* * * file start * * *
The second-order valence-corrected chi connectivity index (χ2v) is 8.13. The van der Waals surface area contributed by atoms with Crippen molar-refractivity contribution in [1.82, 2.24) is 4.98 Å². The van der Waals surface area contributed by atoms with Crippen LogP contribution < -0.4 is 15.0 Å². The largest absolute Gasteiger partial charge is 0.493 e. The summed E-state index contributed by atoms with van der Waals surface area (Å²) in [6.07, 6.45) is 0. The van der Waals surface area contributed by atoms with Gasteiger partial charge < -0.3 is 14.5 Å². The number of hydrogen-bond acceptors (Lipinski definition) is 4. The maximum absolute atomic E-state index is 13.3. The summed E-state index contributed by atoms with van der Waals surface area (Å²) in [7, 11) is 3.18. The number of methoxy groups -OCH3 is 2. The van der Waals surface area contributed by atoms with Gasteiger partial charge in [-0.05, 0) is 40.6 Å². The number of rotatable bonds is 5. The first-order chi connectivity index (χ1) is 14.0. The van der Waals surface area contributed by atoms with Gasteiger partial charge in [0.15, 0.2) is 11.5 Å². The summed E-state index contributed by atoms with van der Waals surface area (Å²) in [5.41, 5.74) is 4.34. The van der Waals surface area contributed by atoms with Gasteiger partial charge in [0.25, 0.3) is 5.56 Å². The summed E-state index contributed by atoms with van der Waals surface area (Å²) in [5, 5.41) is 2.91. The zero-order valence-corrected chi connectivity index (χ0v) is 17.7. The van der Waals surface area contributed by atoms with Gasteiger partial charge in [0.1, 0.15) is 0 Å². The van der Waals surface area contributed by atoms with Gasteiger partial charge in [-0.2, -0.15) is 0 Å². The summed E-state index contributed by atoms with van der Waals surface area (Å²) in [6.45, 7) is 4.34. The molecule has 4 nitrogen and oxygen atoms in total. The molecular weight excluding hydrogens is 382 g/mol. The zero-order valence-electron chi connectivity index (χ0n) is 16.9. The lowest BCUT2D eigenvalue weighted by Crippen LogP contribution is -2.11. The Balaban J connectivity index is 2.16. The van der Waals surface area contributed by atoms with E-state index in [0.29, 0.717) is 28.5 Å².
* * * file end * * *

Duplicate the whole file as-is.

The second-order valence-corrected chi connectivity index (χ2v) is 8.13. The van der Waals surface area contributed by atoms with Crippen molar-refractivity contribution in [1.82, 2.24) is 4.98 Å². The van der Waals surface area contributed by atoms with Crippen LogP contribution < -0.4 is 15.0 Å². The largest absolute Gasteiger partial charge is 0.493 e. The summed E-state index contributed by atoms with van der Waals surface area (Å²) in [6.07, 6.45) is 0. The van der Waals surface area contributed by atoms with Gasteiger partial charge < -0.3 is 14.5 Å². The number of hydrogen-bond acceptors (Lipinski definition) is 4. The maximum absolute atomic E-state index is 13.3. The summed E-state index contributed by atoms with van der Waals surface area (Å²) in [7, 11) is 3.18. The number of methoxy groups -OCH3 is 2. The van der Waals surface area contributed by atoms with Gasteiger partial charge in [-0.05, 0) is 40.6 Å². The number of rotatable bonds is 5. The first-order chi connectivity index (χ1) is 14.0. The van der Waals surface area contributed by atoms with Gasteiger partial charge in [0.15, 0.2) is 11.5 Å². The summed E-state index contributed by atoms with van der Waals surface area (Å²) in [5.41, 5.74) is 4.34. The van der Waals surface area contributed by atoms with Gasteiger partial charge in [0.25, 0.3) is 5.56 Å². The summed E-state index contributed by atoms with van der Waals surface area (Å²) in [5, 5.41) is 2.91. The zero-order valence-corrected chi connectivity index (χ0v) is 17.7. The van der Waals surface area contributed by atoms with Gasteiger partial charge in [0.1, 0.15) is 0 Å². The van der Waals surface area contributed by atoms with Gasteiger partial charge in [-0.2, -0.15) is 0 Å². The summed E-state index contributed by atoms with van der Waals surface area (Å²) in [6.45, 7) is 4.34. The molecule has 4 nitrogen and oxygen atoms in total. The molecular weight excluding hydrogens is 382 g/mol. The zero-order valence-electron chi connectivity index (χ0n) is 16.9. The lowest BCUT2D eigenvalue weighted by Crippen LogP contribution is -2.11. The Balaban J connectivity index is 2.16. The van der Waals surface area contributed by atoms with E-state index in [0.29, 0.717) is 28.5 Å².